One of the symbols of the Faith approved by the Church and given a place in her liturgy, is a short, clear exposition of the doctrines of the Trinity and the Incarnation, with a passing reference to several other dogmas. Unlike most of the other creeds, or symbols, it deals almost exclusively with these two fundamental truths, which it states and restates in terse and varied forms so as to bring out unmistakably the trinity of the Persons of God, and the twofold nature in the one Divine Person of Jesus Christ. At various points the author calls attention to the penalty incurred by those who refuse to accept any of the articles therein set down. The following is the Marquess of Bute’s English translation of the text of the Creed:
For the past two hundred years the authorship of this summary of Catholic Faith and the time of its appearance have furnished an interesting problem to ecclesiastical antiquarians. Until the seventeenth century, the “Quicunque vult”, as it is sometimes called, from its opening words, was thought to be the composition of the great Archbishop of Alexandria whose name it bears. In the year 1644, Gerard Voss, in his “De Tribus Symbolis”, gave weighty probability to the opinion that St. Athanasius was not its author. His reasons may be reduced to the two following:
firstly, no early writer of authority speaks of it as the work of this doctor; and
secondly, its language and structure point to a Western, rather than to an Alexandrian, origin.
Most modern scholars agree in admitting the strength of these reasons, and hence this view is the one generally received today. Whether the Creed can be ascribed to St. Athanasius or not, and most probably it cannot, it undoubtedly owes it existence to Athanasian influences, for the expressions and doctrinal colouring exhibit too marked a correspondence, in subject-matter and in phraseology, with the literature of the latter half of the fourth century and especially with the writings of the saint, to be merely accidental. These internal evidences seem to justify the conclusion that it grew out of several provincial synods, chiefly that of Alexandria, held about the year 361, and presided over by St. Athanasius. It should be said, however, that these arguments have failed to shake the conviction of some Catholic authors, who refuse to give it an earlier origin than the fifth century.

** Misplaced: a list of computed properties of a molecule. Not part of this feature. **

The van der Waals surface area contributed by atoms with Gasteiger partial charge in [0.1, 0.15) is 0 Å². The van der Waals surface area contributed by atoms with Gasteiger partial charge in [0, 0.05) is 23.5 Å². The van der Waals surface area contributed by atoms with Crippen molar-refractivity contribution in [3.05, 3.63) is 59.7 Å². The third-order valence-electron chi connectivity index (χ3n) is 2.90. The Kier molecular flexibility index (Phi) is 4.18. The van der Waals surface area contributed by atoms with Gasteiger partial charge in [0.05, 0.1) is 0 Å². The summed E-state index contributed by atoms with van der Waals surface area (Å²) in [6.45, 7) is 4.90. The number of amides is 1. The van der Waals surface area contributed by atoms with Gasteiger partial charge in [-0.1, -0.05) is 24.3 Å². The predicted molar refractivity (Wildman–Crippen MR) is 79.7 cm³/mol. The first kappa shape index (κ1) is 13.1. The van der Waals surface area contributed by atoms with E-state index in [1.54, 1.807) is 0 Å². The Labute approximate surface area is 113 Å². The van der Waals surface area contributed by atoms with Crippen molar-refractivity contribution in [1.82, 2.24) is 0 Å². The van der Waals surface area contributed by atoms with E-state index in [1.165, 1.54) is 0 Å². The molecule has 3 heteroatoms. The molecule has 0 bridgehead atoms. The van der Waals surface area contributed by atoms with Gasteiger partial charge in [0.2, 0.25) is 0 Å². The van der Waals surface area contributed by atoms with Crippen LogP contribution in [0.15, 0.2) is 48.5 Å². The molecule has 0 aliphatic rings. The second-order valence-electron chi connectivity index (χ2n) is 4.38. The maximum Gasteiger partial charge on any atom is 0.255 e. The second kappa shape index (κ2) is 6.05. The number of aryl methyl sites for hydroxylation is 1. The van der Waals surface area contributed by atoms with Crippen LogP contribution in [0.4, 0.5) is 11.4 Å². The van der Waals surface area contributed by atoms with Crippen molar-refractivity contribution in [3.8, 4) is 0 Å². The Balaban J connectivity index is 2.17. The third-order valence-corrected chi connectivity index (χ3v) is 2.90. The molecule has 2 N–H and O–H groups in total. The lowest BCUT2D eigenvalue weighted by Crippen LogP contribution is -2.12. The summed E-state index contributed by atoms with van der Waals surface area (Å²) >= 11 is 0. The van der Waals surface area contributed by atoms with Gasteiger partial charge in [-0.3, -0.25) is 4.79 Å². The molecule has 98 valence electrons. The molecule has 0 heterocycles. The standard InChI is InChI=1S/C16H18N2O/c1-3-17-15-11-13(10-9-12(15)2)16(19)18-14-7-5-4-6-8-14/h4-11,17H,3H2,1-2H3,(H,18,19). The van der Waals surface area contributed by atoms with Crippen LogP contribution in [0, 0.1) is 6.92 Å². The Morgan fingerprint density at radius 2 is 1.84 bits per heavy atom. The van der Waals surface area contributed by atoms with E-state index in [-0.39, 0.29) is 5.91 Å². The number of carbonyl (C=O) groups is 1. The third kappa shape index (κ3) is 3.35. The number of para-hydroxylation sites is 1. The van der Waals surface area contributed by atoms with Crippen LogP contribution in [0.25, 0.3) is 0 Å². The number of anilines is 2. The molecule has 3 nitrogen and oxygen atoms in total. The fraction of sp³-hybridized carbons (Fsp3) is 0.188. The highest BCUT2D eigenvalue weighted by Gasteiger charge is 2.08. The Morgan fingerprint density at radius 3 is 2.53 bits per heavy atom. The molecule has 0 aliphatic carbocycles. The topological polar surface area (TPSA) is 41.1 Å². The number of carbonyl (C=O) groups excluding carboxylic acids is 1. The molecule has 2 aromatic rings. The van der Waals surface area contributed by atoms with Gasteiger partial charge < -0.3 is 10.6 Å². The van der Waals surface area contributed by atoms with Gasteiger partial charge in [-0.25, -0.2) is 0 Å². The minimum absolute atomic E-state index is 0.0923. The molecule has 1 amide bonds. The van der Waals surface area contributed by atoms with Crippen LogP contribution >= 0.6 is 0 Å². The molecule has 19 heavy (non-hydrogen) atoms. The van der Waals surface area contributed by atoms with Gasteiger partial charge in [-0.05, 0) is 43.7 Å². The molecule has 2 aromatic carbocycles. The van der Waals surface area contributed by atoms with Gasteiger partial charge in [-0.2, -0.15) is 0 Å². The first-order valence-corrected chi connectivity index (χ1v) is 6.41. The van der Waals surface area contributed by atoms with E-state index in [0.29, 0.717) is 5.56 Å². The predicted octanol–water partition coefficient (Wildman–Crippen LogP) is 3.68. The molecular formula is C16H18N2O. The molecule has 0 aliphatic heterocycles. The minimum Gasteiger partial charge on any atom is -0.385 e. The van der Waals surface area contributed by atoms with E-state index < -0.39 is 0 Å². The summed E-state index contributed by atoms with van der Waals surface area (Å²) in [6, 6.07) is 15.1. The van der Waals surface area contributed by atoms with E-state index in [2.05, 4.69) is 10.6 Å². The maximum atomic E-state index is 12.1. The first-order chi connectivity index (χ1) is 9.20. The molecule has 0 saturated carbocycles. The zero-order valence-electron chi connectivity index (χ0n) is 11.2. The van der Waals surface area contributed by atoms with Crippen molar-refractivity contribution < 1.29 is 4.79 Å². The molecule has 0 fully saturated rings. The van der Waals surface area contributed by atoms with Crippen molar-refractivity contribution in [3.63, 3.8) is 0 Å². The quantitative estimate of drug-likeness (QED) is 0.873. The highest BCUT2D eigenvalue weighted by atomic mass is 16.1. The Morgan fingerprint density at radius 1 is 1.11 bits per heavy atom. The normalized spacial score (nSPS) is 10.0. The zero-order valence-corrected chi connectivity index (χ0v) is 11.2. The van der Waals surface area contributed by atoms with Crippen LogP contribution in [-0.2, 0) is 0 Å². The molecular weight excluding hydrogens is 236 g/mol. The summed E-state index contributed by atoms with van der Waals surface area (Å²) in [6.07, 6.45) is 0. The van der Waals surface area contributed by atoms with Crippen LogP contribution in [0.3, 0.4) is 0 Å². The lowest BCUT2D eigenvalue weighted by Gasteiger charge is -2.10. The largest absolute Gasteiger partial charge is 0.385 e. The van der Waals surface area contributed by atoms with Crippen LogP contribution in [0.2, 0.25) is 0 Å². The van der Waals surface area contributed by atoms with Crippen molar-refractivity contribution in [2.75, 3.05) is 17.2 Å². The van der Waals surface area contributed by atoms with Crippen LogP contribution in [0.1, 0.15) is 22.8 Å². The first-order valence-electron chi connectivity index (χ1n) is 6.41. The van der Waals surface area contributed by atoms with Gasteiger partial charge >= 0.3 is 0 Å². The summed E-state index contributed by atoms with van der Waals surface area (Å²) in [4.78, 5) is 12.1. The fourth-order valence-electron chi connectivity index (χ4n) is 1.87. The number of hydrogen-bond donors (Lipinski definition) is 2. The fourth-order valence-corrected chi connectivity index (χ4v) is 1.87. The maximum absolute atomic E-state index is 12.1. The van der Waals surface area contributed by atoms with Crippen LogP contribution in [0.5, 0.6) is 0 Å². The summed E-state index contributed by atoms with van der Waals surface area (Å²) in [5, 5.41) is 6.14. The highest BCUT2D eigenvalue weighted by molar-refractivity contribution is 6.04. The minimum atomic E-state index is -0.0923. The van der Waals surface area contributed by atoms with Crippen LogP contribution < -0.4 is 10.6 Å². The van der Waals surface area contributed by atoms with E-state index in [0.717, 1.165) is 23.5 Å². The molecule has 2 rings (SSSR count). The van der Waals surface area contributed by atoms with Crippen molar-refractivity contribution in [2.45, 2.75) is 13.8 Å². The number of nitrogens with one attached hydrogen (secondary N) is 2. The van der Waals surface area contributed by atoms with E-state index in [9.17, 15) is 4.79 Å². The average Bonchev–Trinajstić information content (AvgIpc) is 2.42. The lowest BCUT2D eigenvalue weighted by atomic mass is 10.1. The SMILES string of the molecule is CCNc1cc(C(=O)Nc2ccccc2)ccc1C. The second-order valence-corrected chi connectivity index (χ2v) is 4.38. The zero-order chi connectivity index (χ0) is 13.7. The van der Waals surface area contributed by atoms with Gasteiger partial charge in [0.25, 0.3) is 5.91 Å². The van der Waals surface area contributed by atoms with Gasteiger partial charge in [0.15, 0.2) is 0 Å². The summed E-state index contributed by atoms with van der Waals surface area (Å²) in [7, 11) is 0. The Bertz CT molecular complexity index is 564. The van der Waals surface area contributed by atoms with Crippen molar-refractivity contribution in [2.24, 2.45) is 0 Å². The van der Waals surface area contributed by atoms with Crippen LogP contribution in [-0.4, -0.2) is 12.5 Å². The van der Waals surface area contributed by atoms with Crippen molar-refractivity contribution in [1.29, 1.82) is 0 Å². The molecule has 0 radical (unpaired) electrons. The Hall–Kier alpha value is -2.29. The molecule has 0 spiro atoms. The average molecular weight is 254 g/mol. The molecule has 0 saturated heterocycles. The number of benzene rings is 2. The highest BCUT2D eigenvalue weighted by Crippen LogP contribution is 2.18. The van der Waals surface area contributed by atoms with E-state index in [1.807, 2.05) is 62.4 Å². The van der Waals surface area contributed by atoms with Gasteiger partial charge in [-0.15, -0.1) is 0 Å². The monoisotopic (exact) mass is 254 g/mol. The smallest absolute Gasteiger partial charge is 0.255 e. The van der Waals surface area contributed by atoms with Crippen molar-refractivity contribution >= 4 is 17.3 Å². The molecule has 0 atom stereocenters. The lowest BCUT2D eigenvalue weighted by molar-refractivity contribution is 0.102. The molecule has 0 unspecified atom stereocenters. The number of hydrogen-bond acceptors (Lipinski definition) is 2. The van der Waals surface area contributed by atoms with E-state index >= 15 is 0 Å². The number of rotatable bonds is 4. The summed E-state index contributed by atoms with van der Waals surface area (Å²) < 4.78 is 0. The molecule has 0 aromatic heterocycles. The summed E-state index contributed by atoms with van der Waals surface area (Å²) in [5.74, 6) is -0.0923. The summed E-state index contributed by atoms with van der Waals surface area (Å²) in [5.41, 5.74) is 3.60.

An elaborate attempt was made in England, in 1871, by E.C. Ffoulkes to assign the Creed to the ninth century. From a passing remark in a letter written by Alcuin he constructed the following remarkable piece of fiction. The Emperor Charlemagne, he says, wished to consolidate the Western Empire by a religious, as well as a political, separation from the East. To this end he suppressed the Nicene Creed, dear to the Oriental Church, and substituted a formulary composed by Paulinus of Aquileia, with whose approval and that of Alcuin, a distinguished scholar of the time, he ensured its ready acceptance by the people, by affixing to it the name of St. Athanasius. This gratuitous attack upon the reputation of men whom every worthy historian regards as incapable of such a fraud, added to the undoubted proofs of the Creed’s having been in use long before the ninth century, leaves this theory without any foundation.
Who, then, is the author? The results of recent inquiry make it highly probable that the Creed first saw the light in the fourth century, during the life of the great Eastern patriarch, or shortly after his death. It has been attributed by different writers variously to St. Hilary, to St. Vincent of L?©rins, to Eusebius of Vercelli, to Vigilius, and to others. It is not easy to avoid the force of the objections to all of these views, however, as they were men of world-wide reputation, and hence any document, especially one of such importance as a profession of faith, coming from them would have met with almost immediate recognition. Now, no allusions to the authorship of the Creed, and few even to its existence, are to be found in the literature of the Church for over two hundred years after their time. We have referred to a like silence in proof of non-Athanasian authorship. It seems to be similarly available in the case of any of the great names mentioned above. In the opinion of Father Sidney Smith, S.J., which the evidence just indicated renders plausible, the author of this Creed must have been some obscure bishop or theologian whose composed it, in the first instance, for purely local use in some provincial diocese. Not coming from an author of wide reputation, it would have attracted little attention. As it became better known, it would have been more widely adopted, and the compactness and lucidity of its statements would have contributed to make it highly prized wherever it was known. Then would follow speculation as to its author, and what wonder, if, from the subject-matter of the Creed, which occupied the great Athanasius so much, his name was first affixed to it and, unchallenged, remained.